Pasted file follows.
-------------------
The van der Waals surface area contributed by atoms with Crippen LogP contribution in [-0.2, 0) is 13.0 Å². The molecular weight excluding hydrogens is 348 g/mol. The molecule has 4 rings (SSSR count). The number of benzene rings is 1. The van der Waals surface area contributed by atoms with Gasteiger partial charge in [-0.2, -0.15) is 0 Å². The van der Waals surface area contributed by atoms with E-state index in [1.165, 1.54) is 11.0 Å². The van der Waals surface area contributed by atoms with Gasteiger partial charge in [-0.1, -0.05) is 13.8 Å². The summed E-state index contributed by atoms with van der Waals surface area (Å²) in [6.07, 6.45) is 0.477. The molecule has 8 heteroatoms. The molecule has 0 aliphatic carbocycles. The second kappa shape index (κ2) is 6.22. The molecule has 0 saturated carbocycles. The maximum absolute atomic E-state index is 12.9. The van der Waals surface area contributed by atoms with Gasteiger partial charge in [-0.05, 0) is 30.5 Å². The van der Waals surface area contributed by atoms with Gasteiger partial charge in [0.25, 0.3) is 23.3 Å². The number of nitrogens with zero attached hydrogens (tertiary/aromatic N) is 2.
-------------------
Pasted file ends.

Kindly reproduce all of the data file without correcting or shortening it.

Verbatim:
The van der Waals surface area contributed by atoms with Crippen LogP contribution in [-0.2, 0) is 13.0 Å². The molecular weight excluding hydrogens is 348 g/mol. The molecule has 4 rings (SSSR count). The number of benzene rings is 1. The van der Waals surface area contributed by atoms with Gasteiger partial charge in [-0.2, -0.15) is 0 Å². The van der Waals surface area contributed by atoms with E-state index in [1.165, 1.54) is 11.0 Å². The van der Waals surface area contributed by atoms with Gasteiger partial charge in [-0.1, -0.05) is 13.8 Å². The summed E-state index contributed by atoms with van der Waals surface area (Å²) in [6.07, 6.45) is 0.477. The molecule has 8 heteroatoms. The molecule has 0 aliphatic carbocycles. The second kappa shape index (κ2) is 6.22. The molecule has 0 saturated carbocycles. The maximum absolute atomic E-state index is 12.9. The van der Waals surface area contributed by atoms with Gasteiger partial charge in [-0.05, 0) is 30.5 Å². The van der Waals surface area contributed by atoms with Gasteiger partial charge in [0.25, 0.3) is 23.3 Å². The number of nitrogens with zero attached hydrogens (tertiary/aromatic N) is 2.